Sunday, February 26, 2012

Airblue, Airbus A321-231, AP-BJB: Accident occurred July 28, 2010 in Margalla Hills , Pakistan

By Captain S. Afaq Rizvi

The inquiry report into the Airblue crash released to the media on Dec 20, 2011) holds the pilot solely responsible for the tragedy. Controlled Flight into Terrain (CFIT), they call it. Why is it that the verdict in air accident investigations is nearly always “pilot’s error”? The answer of course is simple: “Because the pilot is dead!”

At Islamabad on the day of the crash, all the systems were serviceable, the Enhanced Ground Proximity Warning System (EGPWS) worked perfectly, the Air Traffic Controllers were meticulous, but the captain? “He showed anxiety, confusion and geographical disorientation; his air crew failed to display superior judgment and professional skills; flying discipline was breached and procedures violated. The captain’s behaviour towards the first officer was harsh, snobbish and contrary to established norms. He humiliated, demoralised and bullied the first officer creating a communication barrier; the undesired activities of the captain curbed the initiative of the first officer and created a tense and undesirable environment, etc. etc.”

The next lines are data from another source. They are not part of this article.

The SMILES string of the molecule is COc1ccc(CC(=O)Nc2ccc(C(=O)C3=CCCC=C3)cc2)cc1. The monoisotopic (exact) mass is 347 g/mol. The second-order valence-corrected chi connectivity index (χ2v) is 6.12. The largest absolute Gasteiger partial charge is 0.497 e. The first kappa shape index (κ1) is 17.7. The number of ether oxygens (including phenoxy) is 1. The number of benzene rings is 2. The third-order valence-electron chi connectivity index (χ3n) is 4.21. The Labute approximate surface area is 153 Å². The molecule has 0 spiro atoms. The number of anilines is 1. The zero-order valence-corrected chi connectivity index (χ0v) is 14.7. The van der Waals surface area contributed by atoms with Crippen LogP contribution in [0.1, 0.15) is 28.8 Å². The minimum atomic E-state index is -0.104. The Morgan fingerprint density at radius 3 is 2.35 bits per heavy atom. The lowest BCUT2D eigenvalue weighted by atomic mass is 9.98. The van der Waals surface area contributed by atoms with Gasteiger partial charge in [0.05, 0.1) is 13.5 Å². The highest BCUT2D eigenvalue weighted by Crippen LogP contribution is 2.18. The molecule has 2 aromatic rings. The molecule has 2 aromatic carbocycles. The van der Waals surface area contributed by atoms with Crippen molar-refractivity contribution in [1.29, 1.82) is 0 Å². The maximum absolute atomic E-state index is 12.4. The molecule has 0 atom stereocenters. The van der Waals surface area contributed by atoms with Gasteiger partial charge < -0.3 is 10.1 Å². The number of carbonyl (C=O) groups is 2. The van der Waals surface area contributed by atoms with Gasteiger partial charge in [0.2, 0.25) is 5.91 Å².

This elaborate charge sheet against the captain of the ill-fated flight does seem a little harsh. Especially when he is not there to defend himself. From what I know of Captain Pervaiz Iqbal Chowdhry he must have changed tremendously to fit this picture.

Whenever an accident takes place a “who done it?” type of investigation begins. There is a search for the black box. We start looking for gun-powder marks and bullet holes. The captain’s diet and demeanour are scrutinised. And the usual scapegoat emerges. Insurance companies then take over and compensation battles begin.

The real purpose of an investigation, that is to prevent such a tragedy from happening again, is lost completely. A little objectivity perhaps could help.

The runway at Islamabad is used from both ends: Northwest (30) and Southeast (12). Most of the time runway “30” is used and is the only one equipped with an ILS (Instrument Landing System). Runway “12” has been begging for an ILS for years. If it had one, the Air Blue ‘crash’ perhaps would not have happened. To get to the pulse of this accident you have to put yourself in a pilot’s shoes.

Occasionally, when the wind direction demands landing on the south-eastern runway, pilots still follow the dated system of approaching towards the northwest and when the runway is sighted they circle around to position themselves visually for a landing from the completely opposite direction. The ground radar also manoeuvres the aircraft in a more or less similar pattern in the ‘down wind’ vicinity of Runway “12” (Fig. 1). In rain and poor visibility; and the proximity of the Margalla Hills, this can become critical for a large airliner.